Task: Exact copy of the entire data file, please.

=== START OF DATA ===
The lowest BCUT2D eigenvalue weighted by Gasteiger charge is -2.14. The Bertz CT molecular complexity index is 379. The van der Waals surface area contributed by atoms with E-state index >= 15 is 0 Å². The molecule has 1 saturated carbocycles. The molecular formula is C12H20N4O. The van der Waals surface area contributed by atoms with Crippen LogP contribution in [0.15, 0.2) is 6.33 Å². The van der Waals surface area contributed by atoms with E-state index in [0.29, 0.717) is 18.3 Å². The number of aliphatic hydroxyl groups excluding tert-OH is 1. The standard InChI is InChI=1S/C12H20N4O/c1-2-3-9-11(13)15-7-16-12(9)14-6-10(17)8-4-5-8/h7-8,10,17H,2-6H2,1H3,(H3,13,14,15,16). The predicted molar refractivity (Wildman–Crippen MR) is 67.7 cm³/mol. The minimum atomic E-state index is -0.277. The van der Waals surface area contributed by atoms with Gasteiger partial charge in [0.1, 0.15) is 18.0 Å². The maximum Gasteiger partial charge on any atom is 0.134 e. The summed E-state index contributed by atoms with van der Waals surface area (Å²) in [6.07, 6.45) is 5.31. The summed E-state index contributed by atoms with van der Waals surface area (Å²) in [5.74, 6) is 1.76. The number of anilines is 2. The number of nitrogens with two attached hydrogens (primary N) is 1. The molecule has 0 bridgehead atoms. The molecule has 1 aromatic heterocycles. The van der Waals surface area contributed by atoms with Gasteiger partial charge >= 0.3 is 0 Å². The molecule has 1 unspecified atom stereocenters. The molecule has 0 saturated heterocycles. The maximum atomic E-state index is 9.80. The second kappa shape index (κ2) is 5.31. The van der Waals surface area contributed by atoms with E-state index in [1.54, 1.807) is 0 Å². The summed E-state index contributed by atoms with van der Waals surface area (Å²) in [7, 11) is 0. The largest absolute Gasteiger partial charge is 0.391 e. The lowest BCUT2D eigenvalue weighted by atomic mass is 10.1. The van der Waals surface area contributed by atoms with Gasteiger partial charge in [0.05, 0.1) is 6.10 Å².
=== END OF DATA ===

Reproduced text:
The lowest BCUT2D eigenvalue weighted by Gasteiger charge is -2.14. The Bertz CT molecular complexity index is 379. The van der Waals surface area contributed by atoms with E-state index >= 15 is 0 Å². The molecule has 1 saturated carbocycles. The molecular formula is C12H20N4O. The van der Waals surface area contributed by atoms with Crippen LogP contribution in [0.15, 0.2) is 6.33 Å². The van der Waals surface area contributed by atoms with E-state index in [0.29, 0.717) is 18.3 Å². The number of aliphatic hydroxyl groups excluding tert-OH is 1. The standard InChI is InChI=1S/C12H20N4O/c1-2-3-9-11(13)15-7-16-12(9)14-6-10(17)8-4-5-8/h7-8,10,17H,2-6H2,1H3,(H3,13,14,15,16). The predicted molar refractivity (Wildman–Crippen MR) is 67.7 cm³/mol. The minimum atomic E-state index is -0.277. The van der Waals surface area contributed by atoms with Gasteiger partial charge in [0.1, 0.15) is 18.0 Å². The maximum Gasteiger partial charge on any atom is 0.134 e. The summed E-state index contributed by atoms with van der Waals surface area (Å²) in [6.07, 6.45) is 5.31. The summed E-state index contributed by atoms with van der Waals surface area (Å²) in [5.74, 6) is 1.76. The number of anilines is 2. The number of nitrogens with two attached hydrogens (primary N) is 1. The molecule has 0 bridgehead atoms. The molecule has 1 aromatic heterocycles. The van der Waals surface area contributed by atoms with Gasteiger partial charge >= 0.3 is 0 Å². The molecule has 1 unspecified atom stereocenters. The molecule has 0 saturated heterocycles. The maximum atomic E-state index is 9.80. The second kappa shape index (κ2) is 5.31. The van der Waals surface area contributed by atoms with E-state index in [1.54, 1.807) is 0 Å². The summed E-state index contributed by atoms with van der Waals surface area (Å²) in [7, 11) is 0. The largest absolute Gasteiger partial charge is 0.391 e. The lowest BCUT2D eigenvalue weighted by atomic mass is 10.1. The van der Waals surface area contributed by atoms with Gasteiger partial charge in [0.05, 0.1) is 6.10 Å².